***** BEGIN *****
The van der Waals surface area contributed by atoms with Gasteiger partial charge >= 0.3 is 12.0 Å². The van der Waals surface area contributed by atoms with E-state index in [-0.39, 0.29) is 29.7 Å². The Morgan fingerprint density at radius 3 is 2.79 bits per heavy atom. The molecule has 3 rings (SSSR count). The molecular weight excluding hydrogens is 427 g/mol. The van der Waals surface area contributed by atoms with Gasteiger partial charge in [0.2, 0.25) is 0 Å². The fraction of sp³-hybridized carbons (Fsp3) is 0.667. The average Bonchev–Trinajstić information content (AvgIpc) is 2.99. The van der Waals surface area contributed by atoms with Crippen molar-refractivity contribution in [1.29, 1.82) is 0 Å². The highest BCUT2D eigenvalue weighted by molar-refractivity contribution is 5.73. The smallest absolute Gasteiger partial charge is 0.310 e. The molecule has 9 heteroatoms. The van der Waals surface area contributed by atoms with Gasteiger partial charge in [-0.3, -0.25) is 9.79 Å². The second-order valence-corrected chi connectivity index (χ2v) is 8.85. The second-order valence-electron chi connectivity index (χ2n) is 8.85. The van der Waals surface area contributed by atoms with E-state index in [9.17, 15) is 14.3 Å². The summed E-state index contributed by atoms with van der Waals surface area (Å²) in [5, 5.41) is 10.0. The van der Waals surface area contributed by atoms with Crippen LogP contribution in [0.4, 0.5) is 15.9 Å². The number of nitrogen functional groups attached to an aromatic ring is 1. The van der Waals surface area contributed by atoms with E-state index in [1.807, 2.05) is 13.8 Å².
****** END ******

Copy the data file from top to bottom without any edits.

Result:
The van der Waals surface area contributed by atoms with Gasteiger partial charge >= 0.3 is 12.0 Å². The van der Waals surface area contributed by atoms with E-state index in [-0.39, 0.29) is 29.7 Å². The Morgan fingerprint density at radius 3 is 2.79 bits per heavy atom. The molecule has 3 rings (SSSR count). The molecular weight excluding hydrogens is 427 g/mol. The van der Waals surface area contributed by atoms with Gasteiger partial charge in [0.2, 0.25) is 0 Å². The fraction of sp³-hybridized carbons (Fsp3) is 0.667. The average Bonchev–Trinajstić information content (AvgIpc) is 2.99. The van der Waals surface area contributed by atoms with Crippen molar-refractivity contribution in [1.29, 1.82) is 0 Å². The highest BCUT2D eigenvalue weighted by molar-refractivity contribution is 5.73. The smallest absolute Gasteiger partial charge is 0.310 e. The molecule has 9 heteroatoms. The van der Waals surface area contributed by atoms with Gasteiger partial charge in [-0.3, -0.25) is 9.79 Å². The second-order valence-corrected chi connectivity index (χ2v) is 8.85. The second-order valence-electron chi connectivity index (χ2n) is 8.85. The van der Waals surface area contributed by atoms with E-state index in [9.17, 15) is 14.3 Å². The summed E-state index contributed by atoms with van der Waals surface area (Å²) in [5, 5.41) is 10.0. The van der Waals surface area contributed by atoms with Crippen LogP contribution in [0.4, 0.5) is 15.9 Å². The number of nitrogen functional groups attached to an aromatic ring is 1. The van der Waals surface area contributed by atoms with E-state index in [1.807, 2.05) is 13.8 Å².